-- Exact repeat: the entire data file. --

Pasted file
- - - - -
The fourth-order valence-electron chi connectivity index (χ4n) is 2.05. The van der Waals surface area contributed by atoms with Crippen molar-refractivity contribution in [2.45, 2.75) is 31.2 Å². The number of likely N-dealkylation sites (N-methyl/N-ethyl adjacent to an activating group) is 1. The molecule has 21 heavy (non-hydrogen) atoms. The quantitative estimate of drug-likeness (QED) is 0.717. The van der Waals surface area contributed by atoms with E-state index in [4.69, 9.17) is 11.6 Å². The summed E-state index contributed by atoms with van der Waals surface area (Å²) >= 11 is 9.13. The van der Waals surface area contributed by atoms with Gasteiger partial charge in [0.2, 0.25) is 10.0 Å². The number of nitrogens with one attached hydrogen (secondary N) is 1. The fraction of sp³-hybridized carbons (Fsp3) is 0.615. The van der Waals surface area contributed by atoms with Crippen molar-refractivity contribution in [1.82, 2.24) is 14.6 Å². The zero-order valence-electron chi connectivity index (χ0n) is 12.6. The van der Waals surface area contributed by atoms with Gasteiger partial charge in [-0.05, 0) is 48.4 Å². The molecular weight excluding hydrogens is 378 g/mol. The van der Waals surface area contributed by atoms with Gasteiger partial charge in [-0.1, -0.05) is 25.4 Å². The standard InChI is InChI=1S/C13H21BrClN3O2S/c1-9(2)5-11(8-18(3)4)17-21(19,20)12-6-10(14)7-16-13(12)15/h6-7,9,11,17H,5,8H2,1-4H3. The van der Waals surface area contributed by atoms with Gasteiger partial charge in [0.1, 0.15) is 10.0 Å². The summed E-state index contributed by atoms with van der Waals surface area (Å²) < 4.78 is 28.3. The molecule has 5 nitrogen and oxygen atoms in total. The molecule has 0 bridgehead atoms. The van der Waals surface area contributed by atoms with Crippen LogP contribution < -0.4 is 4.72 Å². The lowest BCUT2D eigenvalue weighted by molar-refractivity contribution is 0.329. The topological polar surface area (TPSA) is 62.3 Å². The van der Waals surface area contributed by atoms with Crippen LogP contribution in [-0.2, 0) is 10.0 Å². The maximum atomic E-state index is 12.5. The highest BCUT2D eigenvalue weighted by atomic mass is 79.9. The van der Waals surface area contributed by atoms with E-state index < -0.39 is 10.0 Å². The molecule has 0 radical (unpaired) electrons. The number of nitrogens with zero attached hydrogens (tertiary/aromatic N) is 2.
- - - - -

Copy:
The fourth-order valence-electron chi connectivity index (χ4n) is 2.05. The van der Waals surface area contributed by atoms with Crippen molar-refractivity contribution in [2.45, 2.75) is 31.2 Å². The number of likely N-dealkylation sites (N-methyl/N-ethyl adjacent to an activating group) is 1. The molecule has 21 heavy (non-hydrogen) atoms. The quantitative estimate of drug-likeness (QED) is 0.717. The van der Waals surface area contributed by atoms with E-state index in [4.69, 9.17) is 11.6 Å². The summed E-state index contributed by atoms with van der Waals surface area (Å²) >= 11 is 9.13. The van der Waals surface area contributed by atoms with Gasteiger partial charge in [0.2, 0.25) is 10.0 Å². The number of nitrogens with one attached hydrogen (secondary N) is 1. The fraction of sp³-hybridized carbons (Fsp3) is 0.615. The van der Waals surface area contributed by atoms with Crippen molar-refractivity contribution in [1.82, 2.24) is 14.6 Å². The zero-order valence-electron chi connectivity index (χ0n) is 12.6. The van der Waals surface area contributed by atoms with Gasteiger partial charge in [-0.05, 0) is 48.4 Å². The molecular weight excluding hydrogens is 378 g/mol. The van der Waals surface area contributed by atoms with Gasteiger partial charge in [-0.1, -0.05) is 25.4 Å². The standard InChI is InChI=1S/C13H21BrClN3O2S/c1-9(2)5-11(8-18(3)4)17-21(19,20)12-6-10(14)7-16-13(12)15/h6-7,9,11,17H,5,8H2,1-4H3. The van der Waals surface area contributed by atoms with Gasteiger partial charge in [0.1, 0.15) is 10.0 Å². The summed E-state index contributed by atoms with van der Waals surface area (Å²) < 4.78 is 28.3. The molecule has 5 nitrogen and oxygen atoms in total. The molecule has 0 bridgehead atoms. The van der Waals surface area contributed by atoms with Crippen LogP contribution < -0.4 is 4.72 Å². The lowest BCUT2D eigenvalue weighted by molar-refractivity contribution is 0.329. The topological polar surface area (TPSA) is 62.3 Å². The van der Waals surface area contributed by atoms with Crippen LogP contribution in [-0.2, 0) is 10.0 Å². The maximum atomic E-state index is 12.5. The highest BCUT2D eigenvalue weighted by atomic mass is 79.9. The van der Waals surface area contributed by atoms with E-state index < -0.39 is 10.0 Å². The molecule has 0 radical (unpaired) electrons. The number of nitrogens with zero attached hydrogens (tertiary/aromatic N) is 2.